• Pauline says:

      Thanks to Peter/Outlaw I’m hoping that I will manage to get them flowering again. I made the mistake in the past of not feeding them during the summer, in preparation of them flowering, I won’t make that mistake again!

  12. Anna says:

    They are both beauties Pauline. Good luck with getting them to bloom again next year. I’ve only managed it once and can’t remember what I did! By the way how many photos are there in this post? I can only see two but get the impression that there are more 🙁

    • Pauline says:

      Thanks Anna, they are beautiful flowers and I’ll be doing everything I can to get them to flower again. I see from your next comment that the problem has thankfully sorted itself out.

  13. Anna says:

    I’ve answered my own question Pauline. There seems to be a problem when I used my normal browser Google Chrome. I swapped to Safari where I could see all of your lovely photos and then back to Chrome where I can’t. It must be those gremlins at work again.

  14. Chloris says:

    I have never got them to flower again the next year. I love Charisma.
    This year one of mine has set seed. I am going to try growing some, although I believe it takes 4 years for them to bloom. Have you ever tried growing them from seed?

    • Pauline says:

      I think, of the two, I also prefer Charisma, lovely markings. No, I’ve never tried to grow them from seed, I never thought to look for any on the white one, I just snapped the old flowers off when they were finished, I will be more careful when Charisma is finished!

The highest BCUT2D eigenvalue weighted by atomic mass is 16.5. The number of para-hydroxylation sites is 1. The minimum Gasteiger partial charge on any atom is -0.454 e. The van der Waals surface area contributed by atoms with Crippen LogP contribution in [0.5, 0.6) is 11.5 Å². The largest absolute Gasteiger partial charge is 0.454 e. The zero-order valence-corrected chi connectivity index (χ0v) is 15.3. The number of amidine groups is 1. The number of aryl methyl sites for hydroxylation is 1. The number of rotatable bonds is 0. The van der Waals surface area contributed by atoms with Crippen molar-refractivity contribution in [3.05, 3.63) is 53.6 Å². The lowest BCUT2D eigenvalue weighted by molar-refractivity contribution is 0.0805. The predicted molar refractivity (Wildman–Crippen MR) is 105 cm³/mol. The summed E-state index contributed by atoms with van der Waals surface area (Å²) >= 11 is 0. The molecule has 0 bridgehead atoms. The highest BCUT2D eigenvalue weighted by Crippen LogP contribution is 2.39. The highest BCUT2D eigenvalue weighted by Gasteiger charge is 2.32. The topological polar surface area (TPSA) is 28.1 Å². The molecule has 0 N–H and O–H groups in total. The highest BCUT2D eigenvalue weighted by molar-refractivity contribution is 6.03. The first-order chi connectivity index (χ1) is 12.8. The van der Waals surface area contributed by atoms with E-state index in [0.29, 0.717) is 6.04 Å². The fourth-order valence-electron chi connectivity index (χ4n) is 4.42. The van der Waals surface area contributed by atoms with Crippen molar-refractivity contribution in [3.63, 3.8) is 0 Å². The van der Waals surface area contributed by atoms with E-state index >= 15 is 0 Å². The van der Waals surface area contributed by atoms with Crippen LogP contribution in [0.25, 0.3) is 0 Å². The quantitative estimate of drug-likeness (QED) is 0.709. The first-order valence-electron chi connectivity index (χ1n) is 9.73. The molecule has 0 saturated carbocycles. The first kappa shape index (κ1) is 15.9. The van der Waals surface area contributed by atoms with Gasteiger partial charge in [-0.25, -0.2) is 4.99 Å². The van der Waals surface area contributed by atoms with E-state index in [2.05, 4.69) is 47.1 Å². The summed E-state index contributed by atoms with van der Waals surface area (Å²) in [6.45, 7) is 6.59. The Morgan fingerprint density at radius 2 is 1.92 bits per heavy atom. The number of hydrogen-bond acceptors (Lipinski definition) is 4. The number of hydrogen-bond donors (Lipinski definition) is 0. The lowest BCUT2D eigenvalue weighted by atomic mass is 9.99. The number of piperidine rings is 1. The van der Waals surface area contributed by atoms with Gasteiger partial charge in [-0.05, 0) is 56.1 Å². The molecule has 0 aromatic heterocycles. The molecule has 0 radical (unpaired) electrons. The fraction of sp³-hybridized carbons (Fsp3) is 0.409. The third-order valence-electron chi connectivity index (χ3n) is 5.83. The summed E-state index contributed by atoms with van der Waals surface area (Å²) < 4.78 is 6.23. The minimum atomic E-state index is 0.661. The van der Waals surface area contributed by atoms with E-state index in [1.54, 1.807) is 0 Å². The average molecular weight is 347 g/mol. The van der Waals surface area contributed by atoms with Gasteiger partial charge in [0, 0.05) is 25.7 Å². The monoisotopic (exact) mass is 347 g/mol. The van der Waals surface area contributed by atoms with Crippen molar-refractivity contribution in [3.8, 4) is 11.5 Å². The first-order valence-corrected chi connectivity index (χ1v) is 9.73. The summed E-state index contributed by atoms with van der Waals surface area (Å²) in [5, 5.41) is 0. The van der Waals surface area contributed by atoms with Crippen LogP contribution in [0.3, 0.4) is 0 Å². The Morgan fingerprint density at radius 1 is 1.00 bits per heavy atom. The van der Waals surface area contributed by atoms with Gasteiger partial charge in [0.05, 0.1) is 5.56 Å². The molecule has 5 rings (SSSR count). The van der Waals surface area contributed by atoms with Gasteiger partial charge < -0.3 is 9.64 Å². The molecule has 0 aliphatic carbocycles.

15. Alain says:

    The 9 blooms on 2 stems are particularly gorgeous.

  16. Cathy says:

    Pretty though Charisma is, I love the pure whiteness of Matterhorn. I was determined to try and keep mine from this year, but neither of them has produced any leaves, just the flowers, and I can’t see them being able to replenish their reserves without any leaves… very strange

    • Pauline says:

      Matterhorn was so elegant, it is finished now so according to Anna Pavord in her book Bulbs, she says to feed it now so that you will get leaves. You need at least 4 leaves which will come over the summer, then by September time, start to dry it off so the goodness from the leaves goes into the bulb, then start feeding and hopefully one or two stems should start growing after a few weeks, but they probably won’t flower near Christmas, it will probably be later. In the past I have always treated them like tulips, dried them off over the summer and then wondered why they didn’t do anything in the winter!

  17. catmint says:

    I’ve never tried to grow one of these, but they’re pretty dramatic flowers.

    • Pauline says:

      I agree Catmint, they are stunning flowers, I must remember this time to look after them properly so that we will have flowers again next winter!